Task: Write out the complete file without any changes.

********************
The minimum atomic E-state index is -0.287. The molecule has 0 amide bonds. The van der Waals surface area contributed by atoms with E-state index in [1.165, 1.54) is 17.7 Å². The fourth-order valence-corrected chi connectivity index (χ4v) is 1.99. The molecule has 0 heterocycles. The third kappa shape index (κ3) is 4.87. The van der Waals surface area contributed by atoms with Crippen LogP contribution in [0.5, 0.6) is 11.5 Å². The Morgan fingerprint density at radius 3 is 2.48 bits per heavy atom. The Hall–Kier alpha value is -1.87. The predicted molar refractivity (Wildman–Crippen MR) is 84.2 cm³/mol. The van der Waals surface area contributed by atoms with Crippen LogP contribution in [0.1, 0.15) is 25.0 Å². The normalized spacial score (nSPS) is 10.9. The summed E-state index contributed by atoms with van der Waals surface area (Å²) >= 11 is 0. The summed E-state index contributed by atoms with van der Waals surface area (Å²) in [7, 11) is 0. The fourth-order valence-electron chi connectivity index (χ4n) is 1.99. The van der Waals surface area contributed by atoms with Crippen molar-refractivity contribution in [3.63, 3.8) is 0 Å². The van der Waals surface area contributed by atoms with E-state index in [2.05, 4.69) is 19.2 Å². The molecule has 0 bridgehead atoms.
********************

The minimum atomic E-state index is -0.287. The molecule has 0 amide bonds. The van der Waals surface area contributed by atoms with E-state index in [1.165, 1.54) is 17.7 Å². The fourth-order valence-corrected chi connectivity index (χ4v) is 1.99. The molecule has 0 heterocycles. The third kappa shape index (κ3) is 4.87. The van der Waals surface area contributed by atoms with Crippen LogP contribution in [0.5, 0.6) is 11.5 Å². The Morgan fingerprint density at radius 3 is 2.48 bits per heavy atom. The Hall–Kier alpha value is -1.87. The predicted molar refractivity (Wildman–Crippen MR) is 84.2 cm³/mol. The van der Waals surface area contributed by atoms with Crippen LogP contribution in [0.1, 0.15) is 25.0 Å². The normalized spacial score (nSPS) is 10.9. The summed E-state index contributed by atoms with van der Waals surface area (Å²) >= 11 is 0. The summed E-state index contributed by atoms with van der Waals surface area (Å²) in [7, 11) is 0. The fourth-order valence-electron chi connectivity index (χ4n) is 1.99. The van der Waals surface area contributed by atoms with Crippen molar-refractivity contribution in [3.63, 3.8) is 0 Å². The van der Waals surface area contributed by atoms with E-state index in [2.05, 4.69) is 19.2 Å². The molecule has 0 bridgehead atoms.